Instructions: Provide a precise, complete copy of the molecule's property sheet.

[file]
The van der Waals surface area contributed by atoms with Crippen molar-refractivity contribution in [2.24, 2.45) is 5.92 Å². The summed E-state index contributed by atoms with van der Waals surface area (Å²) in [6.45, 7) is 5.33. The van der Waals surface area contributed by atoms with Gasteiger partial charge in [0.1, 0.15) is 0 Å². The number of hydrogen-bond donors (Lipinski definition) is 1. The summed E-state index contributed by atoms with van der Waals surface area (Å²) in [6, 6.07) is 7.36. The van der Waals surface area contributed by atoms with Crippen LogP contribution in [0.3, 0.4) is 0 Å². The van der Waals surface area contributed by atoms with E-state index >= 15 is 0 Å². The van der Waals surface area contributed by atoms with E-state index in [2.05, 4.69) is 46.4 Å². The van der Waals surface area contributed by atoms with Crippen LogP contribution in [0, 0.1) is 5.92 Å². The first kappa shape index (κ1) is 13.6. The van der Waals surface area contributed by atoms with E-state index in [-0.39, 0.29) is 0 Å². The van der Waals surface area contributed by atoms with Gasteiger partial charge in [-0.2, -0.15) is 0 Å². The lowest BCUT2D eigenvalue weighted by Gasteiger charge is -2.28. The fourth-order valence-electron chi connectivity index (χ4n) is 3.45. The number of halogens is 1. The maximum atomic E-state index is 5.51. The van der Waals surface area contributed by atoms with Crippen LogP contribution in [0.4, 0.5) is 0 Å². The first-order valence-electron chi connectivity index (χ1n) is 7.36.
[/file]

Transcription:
The van der Waals surface area contributed by atoms with Crippen molar-refractivity contribution in [2.24, 2.45) is 5.92 Å². The summed E-state index contributed by atoms with van der Waals surface area (Å²) in [6.45, 7) is 5.33. The van der Waals surface area contributed by atoms with Gasteiger partial charge in [0.1, 0.15) is 0 Å². The number of hydrogen-bond donors (Lipinski definition) is 1. The summed E-state index contributed by atoms with van der Waals surface area (Å²) in [6, 6.07) is 7.36. The van der Waals surface area contributed by atoms with Crippen LogP contribution in [0.3, 0.4) is 0 Å². The van der Waals surface area contributed by atoms with E-state index >= 15 is 0 Å². The van der Waals surface area contributed by atoms with E-state index in [2.05, 4.69) is 46.4 Å². The van der Waals surface area contributed by atoms with Crippen LogP contribution in [0, 0.1) is 5.92 Å². The first kappa shape index (κ1) is 13.6. The van der Waals surface area contributed by atoms with E-state index in [-0.39, 0.29) is 0 Å². The van der Waals surface area contributed by atoms with Gasteiger partial charge in [-0.2, -0.15) is 0 Å². The lowest BCUT2D eigenvalue weighted by Gasteiger charge is -2.28. The fourth-order valence-electron chi connectivity index (χ4n) is 3.45. The number of halogens is 1. The maximum atomic E-state index is 5.51. The van der Waals surface area contributed by atoms with Crippen LogP contribution in [0.4, 0.5) is 0 Å². The first-order valence-electron chi connectivity index (χ1n) is 7.36.